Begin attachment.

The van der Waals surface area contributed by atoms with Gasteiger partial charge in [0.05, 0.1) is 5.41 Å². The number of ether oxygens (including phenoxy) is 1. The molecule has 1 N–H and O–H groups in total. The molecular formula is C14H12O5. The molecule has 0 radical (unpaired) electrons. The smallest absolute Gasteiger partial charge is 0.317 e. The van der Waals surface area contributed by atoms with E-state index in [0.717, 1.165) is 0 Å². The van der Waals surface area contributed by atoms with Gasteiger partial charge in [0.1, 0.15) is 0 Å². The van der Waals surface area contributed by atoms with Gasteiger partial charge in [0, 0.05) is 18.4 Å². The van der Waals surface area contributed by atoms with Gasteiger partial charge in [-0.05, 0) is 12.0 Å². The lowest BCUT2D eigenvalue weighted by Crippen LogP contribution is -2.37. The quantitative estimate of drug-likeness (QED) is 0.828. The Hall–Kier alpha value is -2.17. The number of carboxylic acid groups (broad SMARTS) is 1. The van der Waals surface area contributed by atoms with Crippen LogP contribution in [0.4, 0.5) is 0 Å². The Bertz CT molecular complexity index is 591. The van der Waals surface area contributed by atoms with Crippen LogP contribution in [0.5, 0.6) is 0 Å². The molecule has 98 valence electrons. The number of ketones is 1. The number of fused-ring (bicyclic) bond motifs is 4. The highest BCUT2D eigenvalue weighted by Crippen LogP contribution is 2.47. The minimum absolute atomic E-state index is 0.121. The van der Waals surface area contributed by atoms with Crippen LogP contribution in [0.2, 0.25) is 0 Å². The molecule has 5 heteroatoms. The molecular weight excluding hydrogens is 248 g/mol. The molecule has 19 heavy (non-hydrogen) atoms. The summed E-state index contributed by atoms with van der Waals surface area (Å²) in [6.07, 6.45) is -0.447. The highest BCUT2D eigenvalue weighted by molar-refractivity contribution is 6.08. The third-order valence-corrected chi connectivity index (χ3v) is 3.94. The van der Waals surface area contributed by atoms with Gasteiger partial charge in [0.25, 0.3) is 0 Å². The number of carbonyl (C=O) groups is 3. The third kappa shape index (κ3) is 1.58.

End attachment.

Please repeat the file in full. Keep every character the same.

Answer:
The van der Waals surface area contributed by atoms with Gasteiger partial charge in [0.05, 0.1) is 5.41 Å². The number of ether oxygens (including phenoxy) is 1. The molecule has 1 N–H and O–H groups in total. The molecular formula is C14H12O5. The molecule has 0 radical (unpaired) electrons. The smallest absolute Gasteiger partial charge is 0.317 e. The van der Waals surface area contributed by atoms with E-state index in [0.717, 1.165) is 0 Å². The van der Waals surface area contributed by atoms with Gasteiger partial charge in [0.1, 0.15) is 0 Å². The van der Waals surface area contributed by atoms with Gasteiger partial charge in [0, 0.05) is 18.4 Å². The van der Waals surface area contributed by atoms with Gasteiger partial charge in [-0.05, 0) is 12.0 Å². The lowest BCUT2D eigenvalue weighted by Crippen LogP contribution is -2.37. The quantitative estimate of drug-likeness (QED) is 0.828. The Hall–Kier alpha value is -2.17. The number of carboxylic acid groups (broad SMARTS) is 1. The van der Waals surface area contributed by atoms with Crippen LogP contribution in [0.4, 0.5) is 0 Å². The Bertz CT molecular complexity index is 591. The van der Waals surface area contributed by atoms with Crippen LogP contribution in [0.5, 0.6) is 0 Å². The molecule has 98 valence electrons. The number of ketones is 1. The number of fused-ring (bicyclic) bond motifs is 4. The highest BCUT2D eigenvalue weighted by Crippen LogP contribution is 2.47. The minimum absolute atomic E-state index is 0.121. The van der Waals surface area contributed by atoms with Crippen LogP contribution in [0.2, 0.25) is 0 Å². The molecule has 5 heteroatoms. The molecular weight excluding hydrogens is 248 g/mol. The molecule has 19 heavy (non-hydrogen) atoms. The summed E-state index contributed by atoms with van der Waals surface area (Å²) in [6.07, 6.45) is -0.447. The highest BCUT2D eigenvalue weighted by molar-refractivity contribution is 6.08. The third-order valence-corrected chi connectivity index (χ3v) is 3.94. The van der Waals surface area contributed by atoms with Gasteiger partial charge in [0.25, 0.3) is 0 Å². The number of carbonyl (C=O) groups is 3. The third kappa shape index (κ3) is 1.58.